It is Labour Day here in Ontario, and if you are starting your first year of university, or even college for that matter, then today you most likely spent the morning moving in to your dorm room, and then, if you are a Trent University student, you have very little to do until Tuesday. So spend that time reading this blog entry. It is the accumulation of two years of Trent University experience, but many sections apply to other universities and colleges as well. You just might learn something useful.
Study Tips --- Learning at University
Yes, we are starting with the most important subject.
(1) You will be overwhelmed with essays, labs, reports, readings, etc. But this often is not the professors’ fault. For example a professor might have an assignment due just prior to reading break, under the belief that all the other professors have their assignments due right after reading break. But the other professors had the same thought so, all of your assignments are due before reading break. In situations such as this, always do the assignments over the readings, and if you can’t get all of your assignments done on time, always do the assignments for the courses that make up your major first.
(2) In situations like what was presented above, you may want to consult one or more of your university’s student support services such as the Disability Services Office (DSO), the Academic Skills Centre (ASC), the Counselling Centre, or even your senior tutor (at Trent University these services are “free”: you paid for them with your tuition and levy fees). Your student handbook will provide a brief description of these services, but there is no way the handbook can describe how friendly and approachable most of the people that work at these student services are. But be forewarned, practically every such service will have at least one person that will just rub you the wrong way. Just avoid that one person and you should be fine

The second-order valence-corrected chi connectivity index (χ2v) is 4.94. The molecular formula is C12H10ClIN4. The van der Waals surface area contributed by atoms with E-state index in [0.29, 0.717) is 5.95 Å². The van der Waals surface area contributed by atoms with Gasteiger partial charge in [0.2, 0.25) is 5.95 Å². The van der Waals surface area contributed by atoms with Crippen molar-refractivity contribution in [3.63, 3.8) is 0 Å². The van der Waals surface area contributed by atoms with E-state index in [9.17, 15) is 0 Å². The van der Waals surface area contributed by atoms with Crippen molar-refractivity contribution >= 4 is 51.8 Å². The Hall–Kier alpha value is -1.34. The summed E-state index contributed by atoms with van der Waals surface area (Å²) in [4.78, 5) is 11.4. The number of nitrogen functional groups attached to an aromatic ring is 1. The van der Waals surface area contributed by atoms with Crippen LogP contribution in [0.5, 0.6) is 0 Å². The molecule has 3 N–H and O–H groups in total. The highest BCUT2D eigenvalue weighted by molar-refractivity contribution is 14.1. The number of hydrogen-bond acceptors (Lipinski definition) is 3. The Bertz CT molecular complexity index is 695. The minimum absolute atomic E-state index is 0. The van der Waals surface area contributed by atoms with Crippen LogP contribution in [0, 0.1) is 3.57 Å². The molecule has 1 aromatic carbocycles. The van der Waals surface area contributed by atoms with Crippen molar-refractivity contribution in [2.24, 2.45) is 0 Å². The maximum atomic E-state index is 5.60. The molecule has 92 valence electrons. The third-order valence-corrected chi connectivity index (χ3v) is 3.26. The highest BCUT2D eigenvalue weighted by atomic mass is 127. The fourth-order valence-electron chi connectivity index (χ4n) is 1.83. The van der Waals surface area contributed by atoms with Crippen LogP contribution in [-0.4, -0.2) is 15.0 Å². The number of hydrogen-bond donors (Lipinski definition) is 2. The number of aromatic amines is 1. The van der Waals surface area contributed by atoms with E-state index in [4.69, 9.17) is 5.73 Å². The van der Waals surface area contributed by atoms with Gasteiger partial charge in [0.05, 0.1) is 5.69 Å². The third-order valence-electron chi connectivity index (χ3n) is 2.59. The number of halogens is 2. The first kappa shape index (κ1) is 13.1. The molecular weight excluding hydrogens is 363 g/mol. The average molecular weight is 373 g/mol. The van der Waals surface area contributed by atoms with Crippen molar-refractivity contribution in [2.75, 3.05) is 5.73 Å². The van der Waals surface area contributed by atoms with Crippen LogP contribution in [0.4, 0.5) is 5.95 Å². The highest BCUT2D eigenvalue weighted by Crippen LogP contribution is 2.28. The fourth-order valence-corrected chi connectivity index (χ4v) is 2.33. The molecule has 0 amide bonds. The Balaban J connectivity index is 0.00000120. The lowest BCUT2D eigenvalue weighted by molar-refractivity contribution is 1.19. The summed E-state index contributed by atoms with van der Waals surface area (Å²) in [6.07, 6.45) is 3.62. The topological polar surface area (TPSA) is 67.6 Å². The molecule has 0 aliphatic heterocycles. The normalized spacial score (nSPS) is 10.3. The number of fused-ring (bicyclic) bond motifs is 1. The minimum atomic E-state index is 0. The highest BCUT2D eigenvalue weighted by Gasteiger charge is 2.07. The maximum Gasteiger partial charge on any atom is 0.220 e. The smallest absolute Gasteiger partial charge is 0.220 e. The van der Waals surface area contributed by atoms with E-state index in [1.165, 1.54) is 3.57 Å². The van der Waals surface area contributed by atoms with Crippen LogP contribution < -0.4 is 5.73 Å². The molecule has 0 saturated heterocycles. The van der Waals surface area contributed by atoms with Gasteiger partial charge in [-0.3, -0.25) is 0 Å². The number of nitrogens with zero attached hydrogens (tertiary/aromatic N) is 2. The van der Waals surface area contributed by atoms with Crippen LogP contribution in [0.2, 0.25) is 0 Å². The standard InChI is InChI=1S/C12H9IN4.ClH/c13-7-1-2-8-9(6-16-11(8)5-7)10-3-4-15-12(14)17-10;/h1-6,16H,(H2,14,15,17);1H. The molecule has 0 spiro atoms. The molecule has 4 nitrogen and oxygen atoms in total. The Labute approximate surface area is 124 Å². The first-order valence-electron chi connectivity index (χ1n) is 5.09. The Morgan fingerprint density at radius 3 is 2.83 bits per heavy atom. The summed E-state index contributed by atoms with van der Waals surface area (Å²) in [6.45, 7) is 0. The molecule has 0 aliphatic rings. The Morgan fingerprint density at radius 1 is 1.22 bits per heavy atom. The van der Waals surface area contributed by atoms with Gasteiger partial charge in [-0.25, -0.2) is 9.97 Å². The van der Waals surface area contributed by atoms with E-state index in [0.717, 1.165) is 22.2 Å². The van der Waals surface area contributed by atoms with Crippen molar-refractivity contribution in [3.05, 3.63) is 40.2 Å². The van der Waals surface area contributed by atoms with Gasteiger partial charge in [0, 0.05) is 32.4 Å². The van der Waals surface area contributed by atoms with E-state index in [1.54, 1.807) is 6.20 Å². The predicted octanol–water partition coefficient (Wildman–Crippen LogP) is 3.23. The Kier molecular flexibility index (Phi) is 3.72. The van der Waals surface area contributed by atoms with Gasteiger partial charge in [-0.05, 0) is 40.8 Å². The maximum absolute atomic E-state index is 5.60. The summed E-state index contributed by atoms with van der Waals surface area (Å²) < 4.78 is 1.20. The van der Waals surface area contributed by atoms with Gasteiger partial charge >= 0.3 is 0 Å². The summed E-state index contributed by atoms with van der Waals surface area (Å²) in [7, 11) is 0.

(3) The best approach to a crisis is to be proactive, implying preventative action. The ASC offers some crash courses in essay writing, exam taking, etc. The library also offers some how to courses as well. DSO website has a Thinking Styles Profiler that, if you answered the questions honestly, should provide accurate and useful advice and tips in regards to how you should approach your academic work. Note that the profiler is not perfect and is likely to provide at least one tip that will not work for you.
(4) Trent University, even with its recent construction boom, still has a shortage of student study space, or so it seams. Every tutorial room and lecture hall at Trent University has a schedule of when the room is used and for what courses on its door. Often these rooms are left unlocked during the day when they are not in use. So feel free to use them as quite places to do reading, work on an essay outline, or hold a meeting for a group project. College pubs (when not open) also can be used as study space. Several academic departments at Trent University (Business Administration, Mathematics, Native Studies, International Development Studies, among others) as well as some of the research centres (such as the Trent International Political Economy Centre (TIPEC)) have their own resource rooms consisting of reference material, tables and chairs, and some even have computers.
(5) The Bata Library, where shall I start… You will eventually come to love on-line academic journal indexes such as J-STOR and Scholar’s Portal. The Bata Library, like any library of a small university has a limited book supply, and while new books are always arriving, often the only books you will find on the subject you are looking for are over 20 or 30 years old, and if a professor assigned everyone in his class an essay on the same topic, then it is possible that all the library’s books on that topic has been signed out. The journal indexes are an easy way to get recent information and research on practically any topic.